Tag Archives: 82nd Airborne Division

Airborne Assault (how it looks like if you are not wearing Night Vision Goggles)

Pilots routinely wear Night Vision Goggles that can virtually turn night into day (more or less…).

But even soldiers and Special Operations teams use them (U.S. Navy SEAL Team 6 team wore NVGs during the raid that killed Osama Bin Laden).

Top image shows paratroopers assigned to 1st Brigade Combat Team, 82nd Airborne Division, conducting an airborne assault during Field Training Exercise (FTX), at Ft. Bragg, N.C., on Oct. 22, 2013.

The exercise simulates the execution of a large-scale forcible entry into a hostile area; securing sufficient freedom of movement while facing the anti-access and area-denial capabilities of our enemy.

The photograph shows the warfighters parachuting on a field to set up a camp and how it would look like if you were not wearing any Night Vision device.

Image credit: U.S. Air Force

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Awesome, surreal footage: C-17 heavy cargo pallets airdrop through the NVG imagery

The following video shows three heavy cargo pallets being dropped from a C-17 Globemaster in support of ground operations during Joint Operational Access Exercise 13-3.

JOAX is a seven-day integrated exercise between the 82nd Airborne Division and its Air Force partners whose aim is to improve planning and execution of a large-scale forcible entry into a hostile area; securing sufficient freedom of movement while facing anti-access and area-denial capabilities of our enemy.

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These photographs of the Shadow 200 drone being launched and recovered at night by U.S. Army paratroopers in Afghanistan are simply stunning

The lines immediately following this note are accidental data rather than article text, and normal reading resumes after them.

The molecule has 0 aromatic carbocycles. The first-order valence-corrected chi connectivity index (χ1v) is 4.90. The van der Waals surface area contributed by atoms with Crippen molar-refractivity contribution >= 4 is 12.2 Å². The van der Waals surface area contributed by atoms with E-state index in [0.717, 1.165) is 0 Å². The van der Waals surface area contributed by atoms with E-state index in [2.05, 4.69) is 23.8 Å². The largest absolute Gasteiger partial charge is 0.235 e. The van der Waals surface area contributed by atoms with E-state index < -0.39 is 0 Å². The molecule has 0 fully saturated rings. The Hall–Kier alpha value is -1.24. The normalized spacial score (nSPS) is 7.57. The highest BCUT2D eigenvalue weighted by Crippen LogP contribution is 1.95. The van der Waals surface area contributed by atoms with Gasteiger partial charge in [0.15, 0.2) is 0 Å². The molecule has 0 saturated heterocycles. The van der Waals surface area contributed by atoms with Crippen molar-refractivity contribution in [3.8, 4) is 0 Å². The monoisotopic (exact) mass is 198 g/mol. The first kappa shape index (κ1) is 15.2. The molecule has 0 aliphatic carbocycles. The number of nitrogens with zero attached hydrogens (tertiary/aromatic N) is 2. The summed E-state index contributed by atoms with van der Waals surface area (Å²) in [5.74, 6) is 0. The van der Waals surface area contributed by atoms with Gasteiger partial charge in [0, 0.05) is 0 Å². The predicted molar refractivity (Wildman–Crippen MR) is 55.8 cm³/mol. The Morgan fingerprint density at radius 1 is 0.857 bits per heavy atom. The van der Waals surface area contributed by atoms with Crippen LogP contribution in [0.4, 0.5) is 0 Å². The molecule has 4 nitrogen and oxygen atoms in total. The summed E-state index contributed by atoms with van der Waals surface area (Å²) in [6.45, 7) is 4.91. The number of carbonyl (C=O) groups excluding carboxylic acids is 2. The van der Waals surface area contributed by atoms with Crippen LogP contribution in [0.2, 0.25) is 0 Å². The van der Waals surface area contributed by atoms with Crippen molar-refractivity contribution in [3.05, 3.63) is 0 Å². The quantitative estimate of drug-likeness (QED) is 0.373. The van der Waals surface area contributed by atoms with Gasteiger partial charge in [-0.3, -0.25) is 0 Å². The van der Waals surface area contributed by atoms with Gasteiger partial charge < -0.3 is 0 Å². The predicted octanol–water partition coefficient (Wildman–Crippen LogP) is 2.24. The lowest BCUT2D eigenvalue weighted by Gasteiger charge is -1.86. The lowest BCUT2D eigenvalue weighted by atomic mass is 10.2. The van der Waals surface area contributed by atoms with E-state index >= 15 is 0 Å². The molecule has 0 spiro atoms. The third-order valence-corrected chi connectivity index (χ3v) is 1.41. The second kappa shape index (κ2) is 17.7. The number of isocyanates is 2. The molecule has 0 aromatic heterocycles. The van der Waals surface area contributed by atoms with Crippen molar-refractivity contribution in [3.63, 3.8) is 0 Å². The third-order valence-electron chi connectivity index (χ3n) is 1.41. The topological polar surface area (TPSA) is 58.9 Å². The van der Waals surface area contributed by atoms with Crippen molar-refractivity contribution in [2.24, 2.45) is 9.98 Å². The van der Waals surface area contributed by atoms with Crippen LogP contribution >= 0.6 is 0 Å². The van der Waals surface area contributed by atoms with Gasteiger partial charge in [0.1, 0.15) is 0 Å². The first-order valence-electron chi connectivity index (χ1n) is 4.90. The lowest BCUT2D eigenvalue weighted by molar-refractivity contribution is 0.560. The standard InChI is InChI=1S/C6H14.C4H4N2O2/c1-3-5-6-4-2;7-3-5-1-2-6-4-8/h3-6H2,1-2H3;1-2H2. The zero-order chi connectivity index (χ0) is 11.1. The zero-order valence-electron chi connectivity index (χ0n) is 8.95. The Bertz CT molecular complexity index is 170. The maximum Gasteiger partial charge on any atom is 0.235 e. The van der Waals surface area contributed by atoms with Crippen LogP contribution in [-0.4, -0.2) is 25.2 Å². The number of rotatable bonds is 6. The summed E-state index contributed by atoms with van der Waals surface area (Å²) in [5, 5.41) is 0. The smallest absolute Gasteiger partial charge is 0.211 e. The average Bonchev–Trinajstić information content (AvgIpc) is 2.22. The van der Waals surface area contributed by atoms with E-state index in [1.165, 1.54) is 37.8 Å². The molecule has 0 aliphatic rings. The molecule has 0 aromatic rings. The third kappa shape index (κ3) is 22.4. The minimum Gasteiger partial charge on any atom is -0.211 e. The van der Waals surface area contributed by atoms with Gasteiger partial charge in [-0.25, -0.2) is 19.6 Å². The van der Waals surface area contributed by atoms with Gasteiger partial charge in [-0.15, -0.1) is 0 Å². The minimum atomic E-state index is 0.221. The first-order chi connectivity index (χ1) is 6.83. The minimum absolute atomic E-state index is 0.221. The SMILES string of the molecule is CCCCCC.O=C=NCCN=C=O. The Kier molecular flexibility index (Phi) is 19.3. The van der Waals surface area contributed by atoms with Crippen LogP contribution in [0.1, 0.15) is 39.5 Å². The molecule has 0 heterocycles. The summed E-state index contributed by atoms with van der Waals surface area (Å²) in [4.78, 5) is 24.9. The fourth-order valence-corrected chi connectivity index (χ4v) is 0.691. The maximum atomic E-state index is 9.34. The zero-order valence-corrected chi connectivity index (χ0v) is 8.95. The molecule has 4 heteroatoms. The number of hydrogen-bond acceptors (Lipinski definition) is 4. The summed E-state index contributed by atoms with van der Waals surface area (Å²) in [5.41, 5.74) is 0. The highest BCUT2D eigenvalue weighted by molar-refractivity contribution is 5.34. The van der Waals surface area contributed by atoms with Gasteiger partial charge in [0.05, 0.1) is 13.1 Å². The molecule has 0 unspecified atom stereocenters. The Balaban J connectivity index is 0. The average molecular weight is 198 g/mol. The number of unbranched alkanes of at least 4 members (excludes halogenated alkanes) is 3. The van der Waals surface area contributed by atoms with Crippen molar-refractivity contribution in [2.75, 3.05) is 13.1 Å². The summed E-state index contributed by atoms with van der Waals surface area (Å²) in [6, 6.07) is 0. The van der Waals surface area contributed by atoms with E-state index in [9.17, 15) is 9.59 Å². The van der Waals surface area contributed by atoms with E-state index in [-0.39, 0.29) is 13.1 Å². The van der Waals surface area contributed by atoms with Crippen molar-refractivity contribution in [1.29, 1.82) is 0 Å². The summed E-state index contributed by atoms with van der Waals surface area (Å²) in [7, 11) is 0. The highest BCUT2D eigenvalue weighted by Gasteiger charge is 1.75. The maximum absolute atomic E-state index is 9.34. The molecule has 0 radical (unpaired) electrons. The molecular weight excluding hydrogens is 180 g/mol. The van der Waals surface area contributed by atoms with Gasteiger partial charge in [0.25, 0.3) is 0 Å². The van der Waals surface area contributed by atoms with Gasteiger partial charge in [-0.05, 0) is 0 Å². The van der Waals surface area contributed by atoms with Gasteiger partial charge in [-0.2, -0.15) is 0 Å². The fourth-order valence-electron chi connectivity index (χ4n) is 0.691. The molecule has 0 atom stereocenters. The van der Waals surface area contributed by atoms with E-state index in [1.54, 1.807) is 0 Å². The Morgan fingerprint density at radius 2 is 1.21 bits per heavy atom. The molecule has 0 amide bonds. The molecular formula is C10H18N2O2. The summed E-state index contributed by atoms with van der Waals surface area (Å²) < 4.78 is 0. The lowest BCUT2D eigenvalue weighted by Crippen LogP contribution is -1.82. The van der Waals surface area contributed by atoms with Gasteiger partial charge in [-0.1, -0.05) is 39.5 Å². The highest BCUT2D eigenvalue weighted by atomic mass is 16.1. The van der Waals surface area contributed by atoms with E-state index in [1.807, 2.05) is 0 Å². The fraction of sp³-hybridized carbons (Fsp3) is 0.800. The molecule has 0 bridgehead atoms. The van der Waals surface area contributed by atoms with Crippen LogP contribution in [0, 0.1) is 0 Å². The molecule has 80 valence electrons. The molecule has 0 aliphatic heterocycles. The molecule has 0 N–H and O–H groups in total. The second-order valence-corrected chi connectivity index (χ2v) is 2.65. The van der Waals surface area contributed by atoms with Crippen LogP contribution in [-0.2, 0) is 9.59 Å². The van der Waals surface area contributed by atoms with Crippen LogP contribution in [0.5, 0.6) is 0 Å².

The following images show the Shadow 200 unmanned aerial vehicle launched and recovered at night at Forward Operating Base Warrior (in the Ghazni province) in Afghanistan by U.S. Army paratroopers with Company B, 1BSTB.

As already explained, the RQ-7 Shadow Unmanned Aerial Vehicle (UAV) is launched from a trailer-mounted pneumatic catapult, that launches the 400-pound UAV in fewer than 40 feet, and can be recovered with the aid of an arrestor hook similar to that of many combat planes.

Image credit: 1st Brigade Combat Team, 82nd Airborne Division

Did you know small drones have an arrestor hook? Photos show U.S. Army RQ-7 Shadow 'bot performing arrested landing in Afghanistan.

Made available by the 1st Brigade Combat Team, 82nd Airborne Division, the following pictures not only provide some behind the scenes images of the RQ-7 Shadow operations (at Forward Operating Base Warrior, in the Ghazni province?), in Afghanistan, but clearly show how, just like jets on an aircraft carrier, the small robot can perform arrested landings using a tailhook.

Indeed, the RQ-7 Shadow Unmanned Aerial Vehicle (UAV) is launched from a trailer-mounted pneumatic catapult and can be recovered with the aid of an arrestor hook similar to that of many combat planes.

An RQ-7 about to catch the wire

A drone landing at night

A U.S. Army PTSD Aerostat used for anti-IED purposes can be seen in the background.

A safety net is deployed: it can be used to arrest the drone when the arresting wire can’t be used.

Image credit: 1st Brigade Combat Team, 82nd Airborne Division

The following video, shows a USMC Shadow catching the wires at Camp Leatherneck, in Afghanistan in Oct. 2011.